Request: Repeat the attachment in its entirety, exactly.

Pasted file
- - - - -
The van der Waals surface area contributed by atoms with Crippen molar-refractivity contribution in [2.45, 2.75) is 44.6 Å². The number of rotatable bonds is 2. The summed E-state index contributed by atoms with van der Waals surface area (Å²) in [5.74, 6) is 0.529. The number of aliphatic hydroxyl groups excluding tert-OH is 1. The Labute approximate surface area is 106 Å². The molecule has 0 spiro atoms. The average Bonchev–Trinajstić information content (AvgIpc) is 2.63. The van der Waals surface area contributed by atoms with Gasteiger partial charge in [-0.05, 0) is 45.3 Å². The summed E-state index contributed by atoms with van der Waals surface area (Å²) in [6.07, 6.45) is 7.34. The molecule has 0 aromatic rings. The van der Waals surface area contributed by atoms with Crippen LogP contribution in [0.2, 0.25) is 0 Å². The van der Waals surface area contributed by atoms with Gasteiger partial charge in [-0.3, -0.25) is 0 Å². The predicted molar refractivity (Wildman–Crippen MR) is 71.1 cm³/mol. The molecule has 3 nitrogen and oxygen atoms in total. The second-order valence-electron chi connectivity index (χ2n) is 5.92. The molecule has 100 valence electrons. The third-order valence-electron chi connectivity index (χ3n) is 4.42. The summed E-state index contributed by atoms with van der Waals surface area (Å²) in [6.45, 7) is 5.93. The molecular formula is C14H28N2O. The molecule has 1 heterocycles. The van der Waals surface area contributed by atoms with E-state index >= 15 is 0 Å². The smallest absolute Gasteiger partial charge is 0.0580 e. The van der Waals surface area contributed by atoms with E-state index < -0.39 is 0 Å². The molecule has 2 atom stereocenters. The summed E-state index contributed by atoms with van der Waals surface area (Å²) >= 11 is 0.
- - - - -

The van der Waals surface area contributed by atoms with Crippen molar-refractivity contribution in [2.45, 2.75) is 44.6 Å². The number of rotatable bonds is 2. The summed E-state index contributed by atoms with van der Waals surface area (Å²) in [5.74, 6) is 0.529. The number of aliphatic hydroxyl groups excluding tert-OH is 1. The Labute approximate surface area is 106 Å². The molecule has 0 spiro atoms. The average Bonchev–Trinajstić information content (AvgIpc) is 2.63. The van der Waals surface area contributed by atoms with Gasteiger partial charge in [-0.05, 0) is 45.3 Å². The summed E-state index contributed by atoms with van der Waals surface area (Å²) in [6.07, 6.45) is 7.34. The molecule has 0 aromatic rings. The van der Waals surface area contributed by atoms with Crippen LogP contribution in [0.2, 0.25) is 0 Å². The van der Waals surface area contributed by atoms with Gasteiger partial charge in [-0.3, -0.25) is 0 Å². The predicted molar refractivity (Wildman–Crippen MR) is 71.1 cm³/mol. The molecule has 3 nitrogen and oxygen atoms in total. The second-order valence-electron chi connectivity index (χ2n) is 5.92. The molecule has 100 valence electrons. The third-order valence-electron chi connectivity index (χ3n) is 4.42. The summed E-state index contributed by atoms with van der Waals surface area (Å²) in [6.45, 7) is 5.93. The molecular formula is C14H28N2O. The molecule has 1 heterocycles. The van der Waals surface area contributed by atoms with E-state index >= 15 is 0 Å². The smallest absolute Gasteiger partial charge is 0.0580 e. The van der Waals surface area contributed by atoms with E-state index < -0.39 is 0 Å². The molecule has 2 atom stereocenters. The summed E-state index contributed by atoms with van der Waals surface area (Å²) >= 11 is 0.